For all of the benchmarks, all except for Redshift, the MacBook ProM1 Max could not benchmark using the GPU compute (CUDA). To give a perspective on the performance of the GPU, I ran the Blender CUDA benchmark on the Zephyrus m16 with a GeForce RTX 3060. I took the percentage difference between the Zephyrus m16 CUDA and the MacBook Pro M1 Max CPU for each of the five benchmarks and then averaged the percentage difference between the five benchmarks. The Zephyrus m16 rendered the benchmarks 89% faster than the MacBook Pro M1 Max and 78% faster for the top three of the five longest renders. I believe this is a significant performance difference that should be considered when comparing the two systems. However, the difference does not express the raw and fair performance of the MacBook Pro M1 Max since the difference is primarily a lack of support. I completely understand that the CPU and GPU benchmarks are not a one-to-one comparison and that most of the delta is due to a lack of support for GPU rendering in these programs Those that need the performance are not going to wait around for the GPU support. Blender does support the M1 Max GPU in Alpha but it is only experimental and is not recommended for studio use. That is why I am leaving it up to the Redshift benchmark to showcase the M1 Max’s GPU performance.
- 10-core CPU with 8 performance cores and 2 efficiency cores
- 32-core GPU
- 16-core Neural Engine
- 32GB unified memory
- 400GB/s memory bandwidth
- 1TB SSD
- macOS Monterey 12.1
- 16-inch display
- Intel Core i9-11900H with 8 cores
- NVIDIA GeForce RTX 3060 with 6GB GDDR6 dedicated memory
- 32GB DDR4; 16GB DDr4 onboard memory and 16GB DDR4-3200 So-DIMM memory
- 1TB M.2 NVMe PCIe 3.0 SSD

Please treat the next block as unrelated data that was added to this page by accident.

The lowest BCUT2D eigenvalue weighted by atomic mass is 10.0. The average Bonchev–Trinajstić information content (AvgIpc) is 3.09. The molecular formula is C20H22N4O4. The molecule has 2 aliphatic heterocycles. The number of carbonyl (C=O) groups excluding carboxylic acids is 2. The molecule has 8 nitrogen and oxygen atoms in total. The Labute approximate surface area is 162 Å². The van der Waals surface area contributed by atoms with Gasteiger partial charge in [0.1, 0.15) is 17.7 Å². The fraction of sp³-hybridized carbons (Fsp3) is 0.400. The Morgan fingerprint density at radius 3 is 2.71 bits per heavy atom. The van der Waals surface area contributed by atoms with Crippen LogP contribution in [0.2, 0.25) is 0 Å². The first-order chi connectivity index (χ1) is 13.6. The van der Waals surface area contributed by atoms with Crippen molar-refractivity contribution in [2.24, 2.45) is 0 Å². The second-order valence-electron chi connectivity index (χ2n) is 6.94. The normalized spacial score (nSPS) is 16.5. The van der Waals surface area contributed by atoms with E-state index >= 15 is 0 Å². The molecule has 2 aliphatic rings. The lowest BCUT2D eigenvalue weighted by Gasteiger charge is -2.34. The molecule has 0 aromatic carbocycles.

- Upgraded to Windows 11 Home 21H2
Apart from the MacBook having two extra efficiency cores, the Zephyrus and MacBook have the same number of performance cores, same 16-inch form factor, amount of memory for the CPU, and the same amount of storage. Both systems were updated to the latest OS version before testing.
Blender was the longest test that I did. Blender is a free and open-source 3D software that supports modeling, rigging, animation, simulation, rendering, compositing. Blender has an automated benchmarking tool with six benchmarks that Blender renders scenes. There are options for benchmarking different devices in the scene, i.e., CPU compute, GPU compute with CUDA, Optix with GPU, and NVIDIA Raytracing acceleration. I only did the CPU compute since that is the only device that the benchmark supports on the MacBook. The Metal API is not integrated into Blender for GPU acceleration. I ran the five benchmarks together rather than waiting for one to finish and then letting it cool down. On average, the rendering time of the benchmarks varies in length. In order of shortest to longest are bmw_27, fishy_cat, koro, classroom, pavilion_barcelona, and victor. The benchmarks are in seconds, and a lower number indicates the render speed. The lower the number the better.